Anger was my last frontier, and Gail knew it. I believe she had to be more persistent in getting me to face this forbidden emotion than any other. I was a fan of forgiveness and she stood firm in her stance that forgiving isn’t always the answer, and certainly not before a person is able to genuinely experience their own outrage. I was terrified of my suppressed anger for so many reasons, yet it was, I now understand, a key to protection and restoration, and I will be forever grateful to Gail for her wisdom and dogged insistence on me confronting this perceived enemy and learning anger is instead a valuable ally.
The day I finally said yes to her unflagging invitations to feel my anger is seared in my memory more deeply than any other aspect of my therapeutic experience. This, above all other risky emotional adventures, is the one that depended most on her ability to hold a safe container for me. I have no idea if this kind of work is orthodox or controversial. I only know the day I finally agreed to go into a tucked-away back room and get down on my knees with a mat and bataka—safe tools designed for cathartic anger release—was exhaustingly transformational. She knelt next to me in comforting proximity, and when I had finished spending my painful pennies of saved-up rage, she put her arms around my shaking shoulders and didn’t seem to care that I was sobbing and sniffling all over her good blouse. To do this emotional work, I had to release my rigid control and elaborate defenses, and that was only possible after hours and hours—and years—of patient bond formation and trust cultivation.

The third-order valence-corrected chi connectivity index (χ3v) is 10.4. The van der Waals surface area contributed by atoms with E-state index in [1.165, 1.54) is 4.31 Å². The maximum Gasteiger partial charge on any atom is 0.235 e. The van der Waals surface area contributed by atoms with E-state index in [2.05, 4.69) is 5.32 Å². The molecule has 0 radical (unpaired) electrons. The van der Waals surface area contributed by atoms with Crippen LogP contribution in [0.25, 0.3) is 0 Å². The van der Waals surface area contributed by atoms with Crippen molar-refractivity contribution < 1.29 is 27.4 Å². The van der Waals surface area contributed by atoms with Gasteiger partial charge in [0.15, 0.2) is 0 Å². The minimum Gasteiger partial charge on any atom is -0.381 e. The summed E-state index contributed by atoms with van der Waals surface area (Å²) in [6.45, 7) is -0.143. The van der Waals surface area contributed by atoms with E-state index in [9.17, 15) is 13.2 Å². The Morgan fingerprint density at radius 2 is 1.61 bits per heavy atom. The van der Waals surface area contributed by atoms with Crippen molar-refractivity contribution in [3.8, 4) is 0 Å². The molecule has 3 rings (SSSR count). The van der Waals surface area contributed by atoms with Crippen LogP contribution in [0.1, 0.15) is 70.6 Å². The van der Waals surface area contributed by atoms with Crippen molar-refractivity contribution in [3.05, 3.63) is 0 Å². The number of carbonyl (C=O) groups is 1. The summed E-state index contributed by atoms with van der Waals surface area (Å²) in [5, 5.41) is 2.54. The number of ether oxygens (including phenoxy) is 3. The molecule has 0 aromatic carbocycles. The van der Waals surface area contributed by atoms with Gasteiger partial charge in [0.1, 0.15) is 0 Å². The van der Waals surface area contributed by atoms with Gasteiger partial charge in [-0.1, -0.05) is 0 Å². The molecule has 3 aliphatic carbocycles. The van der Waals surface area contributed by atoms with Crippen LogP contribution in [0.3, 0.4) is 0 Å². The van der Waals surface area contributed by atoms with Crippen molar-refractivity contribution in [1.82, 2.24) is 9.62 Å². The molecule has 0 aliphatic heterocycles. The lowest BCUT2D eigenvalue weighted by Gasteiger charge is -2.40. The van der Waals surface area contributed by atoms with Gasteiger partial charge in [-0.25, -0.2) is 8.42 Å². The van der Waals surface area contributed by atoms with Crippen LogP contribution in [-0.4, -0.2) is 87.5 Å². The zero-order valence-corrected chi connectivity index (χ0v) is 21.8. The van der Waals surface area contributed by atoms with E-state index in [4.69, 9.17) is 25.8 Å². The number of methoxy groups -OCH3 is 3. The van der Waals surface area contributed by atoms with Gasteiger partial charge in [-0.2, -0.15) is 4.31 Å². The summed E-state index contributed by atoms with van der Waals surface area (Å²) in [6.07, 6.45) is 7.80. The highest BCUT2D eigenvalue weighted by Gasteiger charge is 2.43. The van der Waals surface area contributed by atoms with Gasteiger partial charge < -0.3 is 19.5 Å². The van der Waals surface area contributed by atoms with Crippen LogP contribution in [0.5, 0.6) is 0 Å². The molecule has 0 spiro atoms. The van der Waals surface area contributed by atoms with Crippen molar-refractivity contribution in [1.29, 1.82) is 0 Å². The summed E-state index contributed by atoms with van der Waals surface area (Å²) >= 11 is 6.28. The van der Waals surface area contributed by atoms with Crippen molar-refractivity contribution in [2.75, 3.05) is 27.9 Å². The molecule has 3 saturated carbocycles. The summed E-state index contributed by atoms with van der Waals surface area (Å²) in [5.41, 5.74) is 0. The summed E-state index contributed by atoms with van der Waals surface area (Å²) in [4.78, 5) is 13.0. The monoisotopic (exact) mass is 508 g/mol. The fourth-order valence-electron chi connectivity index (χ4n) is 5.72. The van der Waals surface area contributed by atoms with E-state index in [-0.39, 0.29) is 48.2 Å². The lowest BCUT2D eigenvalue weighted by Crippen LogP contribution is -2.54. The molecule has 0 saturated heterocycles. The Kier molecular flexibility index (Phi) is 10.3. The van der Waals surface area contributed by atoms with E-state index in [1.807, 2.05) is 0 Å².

I keep wanting to say “the most healing thing was…” and name some particular gift or quality. The reality is, everything Gail offered me was, in its day and time, the absolutely most healing thing.
As I began to delve into the wrenching, long-deferred, and complicated grief of losing my mom at age 3, Gail beautifully honored the validity of my unpredictable and painful process, despite it being more than thirty years delayed. She introduced me to the beautiful Jewish mourning ritual—yahrzeit, meaning “year time”—as a way to honor my grief anniversary on June 4 each year. She introduced me to the Mourner’s Kaddish and was an active participant in many of my creative grief rituals, including helping me start an annual Motherless Daughters Day Circle of Remembrance in Kansas City and even continuing it after I moved away; encouraging me to launch a self-help group for motherless daughters; and connecting me to supportive resources for honoring and processing grief.
At some point it started becoming more clear we were cohorts learning from one another. Gail’s mother Patricia, who had the same name as my dead mom, was still alive at the time, but since Pat was a motherless daughter, Gail began describing herself at our gatherings as the daughter of a motherless daughter. I have a hunch the evident impact of my early mother loss deepened Gail’s understanding and compassion for her own mom’s struggles—some of which were similar to mine—as well as greater insight and compassion into how generational trauma may have impacted her own challenges.